Ransom Center Hosts Variety of Programs in November and December

Oct. 12, 2011

EVENT: The Harry Ransom Center hosts public programs.

WHEN: Various dates throughout November and December.

WHERE: Harry Ransom Center at The University of Texas at Austin, 21st and Guadalupe streets; Jessen Auditorium in Homer Rainey Hall at The University of Texas at Austin, 21st and Whitis streets; Bates Recital Hall at The University of Texas at Austin, 23rd and Trinity streets.

BACKGROUND: Events are free and open to the public. The Ransom Center's Charles Nelson Prothro Theater has limited seating. Line forms upon arrival of the first person, and doors open 30 minutes in advance.

______________________________

An impromptu performance on a Provincetown wharf, undated. Unidentified photographer.

An impromptu performance on a Provincetown wharf, undated. Unidentified photographer.

Poetry on the Plaza: "Bohemian Rhapsodies: Poems of Greenwich Village"

Wednesday, Nov. 2, noon, Ransom Center

The Ransom Center presents the Poetry on the Plaza event "Bohemian Rhapsodies: Poems of Greenwich Village." This program is held in conjunction with the Center's exhibition "The Greenwich Village Bookshop Door: A Portal to Bohemia, 1920–1925," which runs through Jan. 22. Refreshments will be served at this event.

"A 'Smut' Sampler: A Light-Hearted Reading of Selections from Some Notorious Banned Books"

Thursday, Nov. 3, 7 p.m., Jessen Auditorium

The Ransom Center presents an evening with Isaiah Sheffer as he hosts readings from works featured in the exhibition "Banned, Burned, Seized, and Censored." The program features actors René Auberjonois and Kristen Vangsness. They will read from works including "Lady Chatterley's Lover," "Ulysses," "Jurgen" and "Tropic of Cancer." Heard on public radio stations across America, Sheffer is co-founder and artistic director of Symphony Space and director and host of "Selected Shorts." Tony Award–winning actor Auberjonois has acted in a variety of theater productions, films, and television programs, including "Benson," "Star Trek: Deep Space Nine," "The Practice," "Judging Amy" and "Frasier." Vangsness currently stars in "Criminal Minds" and "Criminal Minds: Suspect Behavior."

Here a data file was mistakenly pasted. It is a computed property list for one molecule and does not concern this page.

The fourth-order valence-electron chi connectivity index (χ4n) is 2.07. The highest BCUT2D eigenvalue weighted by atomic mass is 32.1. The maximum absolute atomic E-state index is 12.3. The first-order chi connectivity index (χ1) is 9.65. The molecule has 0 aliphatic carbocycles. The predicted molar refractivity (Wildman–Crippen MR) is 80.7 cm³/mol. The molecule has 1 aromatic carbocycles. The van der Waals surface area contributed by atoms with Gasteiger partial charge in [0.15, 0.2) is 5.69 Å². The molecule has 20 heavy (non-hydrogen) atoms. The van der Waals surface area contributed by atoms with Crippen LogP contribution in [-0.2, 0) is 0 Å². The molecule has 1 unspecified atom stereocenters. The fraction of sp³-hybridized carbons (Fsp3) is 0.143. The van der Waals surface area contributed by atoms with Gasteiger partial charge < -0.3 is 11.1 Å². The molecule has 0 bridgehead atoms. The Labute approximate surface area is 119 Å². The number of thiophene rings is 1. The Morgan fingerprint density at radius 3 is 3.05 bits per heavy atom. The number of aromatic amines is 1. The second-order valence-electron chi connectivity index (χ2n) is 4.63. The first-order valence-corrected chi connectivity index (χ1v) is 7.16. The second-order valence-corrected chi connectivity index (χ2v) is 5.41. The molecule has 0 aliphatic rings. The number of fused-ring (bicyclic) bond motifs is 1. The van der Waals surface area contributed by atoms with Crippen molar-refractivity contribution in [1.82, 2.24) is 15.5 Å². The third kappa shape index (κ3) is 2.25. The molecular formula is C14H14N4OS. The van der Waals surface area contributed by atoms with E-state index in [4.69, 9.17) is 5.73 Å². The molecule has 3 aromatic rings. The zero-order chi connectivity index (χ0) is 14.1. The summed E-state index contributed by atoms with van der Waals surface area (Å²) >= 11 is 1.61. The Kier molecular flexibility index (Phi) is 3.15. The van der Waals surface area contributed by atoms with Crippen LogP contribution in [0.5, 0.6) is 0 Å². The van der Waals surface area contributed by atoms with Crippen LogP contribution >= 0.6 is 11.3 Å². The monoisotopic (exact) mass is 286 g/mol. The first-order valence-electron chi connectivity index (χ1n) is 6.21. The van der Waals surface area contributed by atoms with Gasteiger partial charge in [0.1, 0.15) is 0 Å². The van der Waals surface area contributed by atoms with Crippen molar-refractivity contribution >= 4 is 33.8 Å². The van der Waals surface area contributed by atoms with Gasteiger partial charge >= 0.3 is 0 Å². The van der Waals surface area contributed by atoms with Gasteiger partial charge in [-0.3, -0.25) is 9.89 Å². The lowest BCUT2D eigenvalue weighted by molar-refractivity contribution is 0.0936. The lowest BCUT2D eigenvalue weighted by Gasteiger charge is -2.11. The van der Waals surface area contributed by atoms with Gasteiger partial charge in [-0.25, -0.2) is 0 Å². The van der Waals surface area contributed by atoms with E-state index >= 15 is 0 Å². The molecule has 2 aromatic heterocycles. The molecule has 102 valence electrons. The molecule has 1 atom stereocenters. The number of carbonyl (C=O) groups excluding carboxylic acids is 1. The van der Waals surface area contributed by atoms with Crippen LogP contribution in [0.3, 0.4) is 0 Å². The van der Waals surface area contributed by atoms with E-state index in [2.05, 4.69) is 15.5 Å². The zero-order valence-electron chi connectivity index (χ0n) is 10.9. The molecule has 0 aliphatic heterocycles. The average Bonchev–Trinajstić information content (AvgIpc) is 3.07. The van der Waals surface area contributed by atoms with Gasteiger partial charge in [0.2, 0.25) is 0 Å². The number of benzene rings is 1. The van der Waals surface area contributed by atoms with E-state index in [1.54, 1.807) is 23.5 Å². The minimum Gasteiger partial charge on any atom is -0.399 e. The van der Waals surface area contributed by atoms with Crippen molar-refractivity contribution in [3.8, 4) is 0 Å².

"The Future of Independent Bookselling: The View from Austin"

Thursday Nov. 17, 7 p.m., Ransom Center

The Ransom Center presents a discussion between Steve Bercu of BookPeople, Susan Post of BookWoman and Russell Etchen of Domy Books about the future of independent bookstores in Austin and beyond. This program is held in conjunction with the Ransom Center's exhibition "The Greenwich Village Bookshop Door: A Portal to Bohemia, 1920–1925," which runs through Jan. 22.

Music from the Collections: "Façade"

Monday, Nov. 21, 7:30 p.m., Bates Recital Hall

The Ransom Center presents a performance of music from the Ransom Center's collections. The University's New Music Ensemble performs pieces including Edith Sitwell and William Walton's "Façade" (1922), with an introduction by Robert Freeman, Susan Menefee Ragan Regents Professor of Fine Arts. The Edith Sitwell collection, including material from "Façade," is housed at the Ransom Center.

Poetry on the Plaza: "Winter"

Wednesday, Nov. 30, noon, Ransom Center

The Ransom Center presents the Poetry on the Plaza event "Winter." As the fall semester winds down, feel the chill in the air as readers share poems themed around the shortest season in Austin. Refreshments will be served at this event.

Curator's Tour: "Banned, Burned, Seized, and Censored"

Thursday, Dec. 1, 7 p.m., Ransom Center.

Assistant Director and Curator for Academic Programs Danielle Brune Sigler leads a tour of the exhibition "Banned, Burned, Seized, and Censored." How did hundreds of thousands of books, pictures, plays and magazines come to be banned, burned, seized and censored in the span of less than 30 years? This exhibition reveals the rarely seen "machinery" of censorship in the United States between the two world wars. Using tactics from extra-legal intimidation to federal prosecution, censors from the New York Society for the Suppression of Vice, New England's Watch and Ward Society, the Post Office Department and the Treasury Department waged war on "objectionable" literature. Larger-than-life personalities battled publicly over obscenity, "clean books" and freedom of expression while writers, agents and publishers attempted to navigate the increasingly complex world of American censorship.

High-resolution press images are available.

For more information, contact: Alicia Dietrich, Harry Huntt Ransom Humanities Research Center, 512 232 3667;  Jennifer Tisdale, Harry Huntt Ransom Humanities Research Center, 512-471-8949.